There has been a lot about Wagner in the media recently, and in October there will no doubt be a lot about Verdi: it’s always useful to have an anniversary (in this case a bicentenary) as a hook on which to hang productions, re-interpretations and books.
We at the CLC have a modest offering of two books: Richard Wagner: His Life and his Dramas; a Biographical Study of the Man and an Explanation of his Work by the American writer and music critic W.J. Henderson (who aims ‘to supply Wagner lovers with a single work which shall meet all their needs’) and the less conventional Verdi: Milan and Othello: Being a Short Life of Verdi, with Letters Written about Milan and the New Opera of Othello, published in 1887.
Its author, Blanche Roosevelt (1853–98), was a noted American beauty (her picture appeared on a cigarette card in the ‘Second Series of the World’s Beauties’ and you could buy her photograph for your stereoscope). More to the point, she was an opera singer, who, after training in Paris (with Pauline Viardot) and Milan, made her debut as Violetta in La Traviata at Covent Garden in 1876. She toured widely in Europe, and joined the D’Oyley Carte Company in 1879, appearing as Josephine in H.M.S. Pinafore in London, and then creating the roles of Josephine, and Mabel in The Pirates of Penzance, in the first American performances of these operettas.
She next formed her own opera company, but it was not a success: she retired from the stage soon afterwards at the behest of her husband, an Italian marchese, and turned to writing, both novels and non-fiction. From her first visit to Europe she had written as a ‘special correspondent’ for the Chicago Times, and the book reproduces her first interview with Verdi, in Paris shortly after the first performance of the Requiem in 1874, as well as her review of the work itself.
The first part of the book is a short and rather gushing life of Verdi (a little known fact about whom is that he was by birth a Frenchman: the duchy of Parma being in 1813 a département of the first French Empire). The second is an account of Milan in the six weeks around the first performance of Otello at La Scala on 5 February 1887. In epistolary form (the conceit being that the letters are to the author Wilkie Collins, to whom the book is dedicated), Roosevelt provides fascinating insights into the city and the opera house, depicting the frantic activity behind the scenes as tights had to be re-embroidered, wigs refitted, and performers’ tantrums placated, while apparently the whole population, as well as hordes of visitors, were in a frenzy of anticipation at the prospect of the maestro’s first new opera since 1871.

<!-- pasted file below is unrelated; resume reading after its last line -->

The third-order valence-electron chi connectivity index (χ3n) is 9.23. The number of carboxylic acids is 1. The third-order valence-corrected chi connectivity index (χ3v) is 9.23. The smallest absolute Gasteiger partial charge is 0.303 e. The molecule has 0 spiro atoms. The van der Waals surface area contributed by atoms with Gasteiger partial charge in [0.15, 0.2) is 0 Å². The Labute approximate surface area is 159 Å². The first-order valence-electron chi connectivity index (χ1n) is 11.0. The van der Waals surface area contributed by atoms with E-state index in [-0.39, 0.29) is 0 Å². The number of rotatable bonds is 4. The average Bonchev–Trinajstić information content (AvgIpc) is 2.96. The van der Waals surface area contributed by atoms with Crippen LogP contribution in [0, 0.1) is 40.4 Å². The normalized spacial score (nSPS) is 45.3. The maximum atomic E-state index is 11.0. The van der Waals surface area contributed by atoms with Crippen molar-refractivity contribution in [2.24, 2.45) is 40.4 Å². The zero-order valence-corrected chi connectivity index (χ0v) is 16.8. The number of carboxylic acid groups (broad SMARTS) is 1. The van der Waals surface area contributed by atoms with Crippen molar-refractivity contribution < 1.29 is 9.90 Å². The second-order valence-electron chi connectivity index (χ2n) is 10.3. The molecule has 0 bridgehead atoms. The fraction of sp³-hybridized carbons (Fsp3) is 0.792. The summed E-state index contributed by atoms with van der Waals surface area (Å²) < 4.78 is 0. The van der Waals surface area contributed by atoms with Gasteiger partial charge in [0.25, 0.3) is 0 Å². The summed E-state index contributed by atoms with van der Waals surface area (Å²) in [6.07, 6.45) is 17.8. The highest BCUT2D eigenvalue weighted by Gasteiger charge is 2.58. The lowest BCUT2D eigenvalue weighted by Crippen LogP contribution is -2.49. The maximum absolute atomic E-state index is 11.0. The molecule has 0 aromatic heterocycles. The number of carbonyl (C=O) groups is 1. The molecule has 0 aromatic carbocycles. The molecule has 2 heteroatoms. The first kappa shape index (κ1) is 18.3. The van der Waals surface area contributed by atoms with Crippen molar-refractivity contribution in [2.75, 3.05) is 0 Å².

Her review of the actual performance is long, thoughtful and on the whole very positive, though she does not fail to point out what she considers as the work’s failings, to say nothing of the performers’ inadequacies. (The tenor Tamagno roared his way through the role on the first night, and wrecked his voice, causing the further planned performances to be cancelled. On the other hand, judging from the photograph of him in the book, he looked the part, unlike the first Desdemona, Romilda Pantaleone, who was short and dark where a willowy blonde was required by the plot and the costume designer. On the other hand again, she sang the part brilliantly.)
Roosevelt also gives a lively account of the celebratory banquet which followed, at which she and the Italian writer Matilde Serao were the only women present. The book ends with her farewell to Verdi: she regards Otello as ‘the crowning effort of his life’, but hints at another Shakespearean opera to come.
It is not clear whether Roosevelt returned to Milan in 1893 for the first night of Falstaff (when Sir John was played by Otello’s Iago, the Frenchman Victor Maurel). She died relatively young, after a coach accident in Monte Carlo from which she never recovered, and is buried in Brompton Cemetery under a splendid statue.
Verdi wrote thirty operas, from Oberto, Conte di San Bonifacio (1839) to Falstaff. Being more of a Wagner person myself, I can’t claim to know much more than all the famous tunes, and I do find it hard to take the pervasive element of oom-pa-pa, oom-pa-pa. On the other hand, I have had the good fortune to sing in the chorus of the Requiem twice, and have to concede that he knew what he was doing there.
It’s only two years since another anniversary: that of the unification of Italy in 1861. Verdi’s music was the background to the revolutionary struggle, and there must be as many Via Giuseppe Verdis in Italy as there are Via Garibaldis. His very name was a coded acronym: ‘Viva Verdi’ scawled on walls stood for ‘Vittorio Emmanuele, Re d’Italia’, the hoped-for future king of a future country.